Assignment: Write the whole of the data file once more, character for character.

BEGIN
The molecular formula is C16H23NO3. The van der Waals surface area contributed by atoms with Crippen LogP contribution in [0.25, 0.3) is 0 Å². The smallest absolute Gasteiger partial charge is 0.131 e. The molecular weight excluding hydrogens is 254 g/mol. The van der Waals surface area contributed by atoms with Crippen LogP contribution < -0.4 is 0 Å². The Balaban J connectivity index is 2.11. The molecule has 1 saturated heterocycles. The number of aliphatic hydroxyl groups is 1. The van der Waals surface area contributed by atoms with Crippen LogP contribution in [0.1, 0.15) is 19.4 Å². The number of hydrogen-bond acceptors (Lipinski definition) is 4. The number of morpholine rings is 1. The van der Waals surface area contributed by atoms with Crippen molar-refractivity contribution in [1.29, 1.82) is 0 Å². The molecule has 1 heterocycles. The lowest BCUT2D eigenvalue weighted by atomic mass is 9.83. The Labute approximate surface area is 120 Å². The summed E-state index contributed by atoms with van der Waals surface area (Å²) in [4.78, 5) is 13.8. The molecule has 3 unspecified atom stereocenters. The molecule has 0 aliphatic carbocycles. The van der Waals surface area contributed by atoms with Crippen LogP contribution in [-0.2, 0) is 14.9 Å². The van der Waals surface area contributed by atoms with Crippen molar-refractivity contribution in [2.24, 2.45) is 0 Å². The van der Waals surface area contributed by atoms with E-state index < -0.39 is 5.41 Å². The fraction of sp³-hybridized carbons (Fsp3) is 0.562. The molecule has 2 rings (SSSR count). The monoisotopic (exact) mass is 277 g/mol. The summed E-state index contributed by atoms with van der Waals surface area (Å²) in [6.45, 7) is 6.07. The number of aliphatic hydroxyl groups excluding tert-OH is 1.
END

The molecular formula is C16H23NO3. The van der Waals surface area contributed by atoms with Crippen LogP contribution in [0.25, 0.3) is 0 Å². The smallest absolute Gasteiger partial charge is 0.131 e. The molecular weight excluding hydrogens is 254 g/mol. The van der Waals surface area contributed by atoms with Crippen LogP contribution < -0.4 is 0 Å². The Balaban J connectivity index is 2.11. The molecule has 1 saturated heterocycles. The number of aliphatic hydroxyl groups is 1. The van der Waals surface area contributed by atoms with Crippen LogP contribution in [0.1, 0.15) is 19.4 Å². The number of hydrogen-bond acceptors (Lipinski definition) is 4. The number of morpholine rings is 1. The van der Waals surface area contributed by atoms with Crippen molar-refractivity contribution in [1.29, 1.82) is 0 Å². The molecule has 1 heterocycles. The lowest BCUT2D eigenvalue weighted by atomic mass is 9.83. The Labute approximate surface area is 120 Å². The summed E-state index contributed by atoms with van der Waals surface area (Å²) in [4.78, 5) is 13.8. The molecule has 3 unspecified atom stereocenters. The molecule has 0 aliphatic carbocycles. The van der Waals surface area contributed by atoms with Crippen LogP contribution in [-0.2, 0) is 14.9 Å². The van der Waals surface area contributed by atoms with Crippen molar-refractivity contribution in [2.24, 2.45) is 0 Å². The van der Waals surface area contributed by atoms with E-state index < -0.39 is 5.41 Å². The fraction of sp³-hybridized carbons (Fsp3) is 0.562. The molecule has 2 rings (SSSR count). The monoisotopic (exact) mass is 277 g/mol. The summed E-state index contributed by atoms with van der Waals surface area (Å²) in [6.45, 7) is 6.07. The number of aliphatic hydroxyl groups excluding tert-OH is 1.